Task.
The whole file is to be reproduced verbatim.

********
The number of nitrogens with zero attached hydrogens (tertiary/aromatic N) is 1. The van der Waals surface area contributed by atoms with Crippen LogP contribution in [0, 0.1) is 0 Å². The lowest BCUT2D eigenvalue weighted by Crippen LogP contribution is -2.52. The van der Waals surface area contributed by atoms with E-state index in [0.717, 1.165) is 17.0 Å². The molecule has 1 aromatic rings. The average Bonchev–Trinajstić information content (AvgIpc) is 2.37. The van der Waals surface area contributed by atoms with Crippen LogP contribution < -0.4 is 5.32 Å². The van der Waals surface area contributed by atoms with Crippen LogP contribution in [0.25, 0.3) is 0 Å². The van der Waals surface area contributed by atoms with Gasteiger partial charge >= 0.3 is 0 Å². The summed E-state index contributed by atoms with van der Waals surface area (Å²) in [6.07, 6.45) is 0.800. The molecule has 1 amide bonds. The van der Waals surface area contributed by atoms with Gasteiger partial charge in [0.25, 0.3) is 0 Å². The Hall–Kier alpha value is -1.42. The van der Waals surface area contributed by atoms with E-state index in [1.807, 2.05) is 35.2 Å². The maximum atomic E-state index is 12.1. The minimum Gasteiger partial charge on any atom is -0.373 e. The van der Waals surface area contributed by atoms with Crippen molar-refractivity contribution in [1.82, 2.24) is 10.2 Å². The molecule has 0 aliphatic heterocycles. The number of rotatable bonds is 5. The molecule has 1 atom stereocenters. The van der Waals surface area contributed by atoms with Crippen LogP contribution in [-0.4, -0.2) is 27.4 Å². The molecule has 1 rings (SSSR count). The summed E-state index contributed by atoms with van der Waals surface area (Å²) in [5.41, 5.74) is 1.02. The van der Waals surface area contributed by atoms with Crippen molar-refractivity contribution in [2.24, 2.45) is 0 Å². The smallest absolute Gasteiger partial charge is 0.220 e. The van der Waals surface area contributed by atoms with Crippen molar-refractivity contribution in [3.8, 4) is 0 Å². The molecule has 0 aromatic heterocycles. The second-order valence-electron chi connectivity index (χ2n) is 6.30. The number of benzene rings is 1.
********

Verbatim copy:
The number of nitrogens with zero attached hydrogens (tertiary/aromatic N) is 1. The van der Waals surface area contributed by atoms with Crippen LogP contribution in [0, 0.1) is 0 Å². The lowest BCUT2D eigenvalue weighted by Crippen LogP contribution is -2.52. The van der Waals surface area contributed by atoms with E-state index in [0.717, 1.165) is 17.0 Å². The molecule has 1 aromatic rings. The average Bonchev–Trinajstić information content (AvgIpc) is 2.37. The van der Waals surface area contributed by atoms with Crippen LogP contribution < -0.4 is 5.32 Å². The van der Waals surface area contributed by atoms with Crippen LogP contribution in [0.25, 0.3) is 0 Å². The van der Waals surface area contributed by atoms with Gasteiger partial charge >= 0.3 is 0 Å². The summed E-state index contributed by atoms with van der Waals surface area (Å²) in [6.07, 6.45) is 0.800. The molecule has 1 amide bonds. The van der Waals surface area contributed by atoms with Gasteiger partial charge in [0.25, 0.3) is 0 Å². The Hall–Kier alpha value is -1.42. The van der Waals surface area contributed by atoms with E-state index in [1.807, 2.05) is 35.2 Å². The maximum atomic E-state index is 12.1. The minimum Gasteiger partial charge on any atom is -0.373 e. The van der Waals surface area contributed by atoms with Crippen molar-refractivity contribution in [1.82, 2.24) is 10.2 Å². The molecule has 0 aliphatic heterocycles. The number of rotatable bonds is 5. The molecule has 1 atom stereocenters. The van der Waals surface area contributed by atoms with Crippen LogP contribution in [-0.4, -0.2) is 27.4 Å². The molecule has 1 rings (SSSR count). The summed E-state index contributed by atoms with van der Waals surface area (Å²) in [5.41, 5.74) is 1.02. The van der Waals surface area contributed by atoms with Crippen molar-refractivity contribution in [2.24, 2.45) is 0 Å². The smallest absolute Gasteiger partial charge is 0.220 e. The van der Waals surface area contributed by atoms with Crippen molar-refractivity contribution in [3.8, 4) is 0 Å². The molecule has 0 aromatic heterocycles. The second-order valence-electron chi connectivity index (χ2n) is 6.30. The number of benzene rings is 1.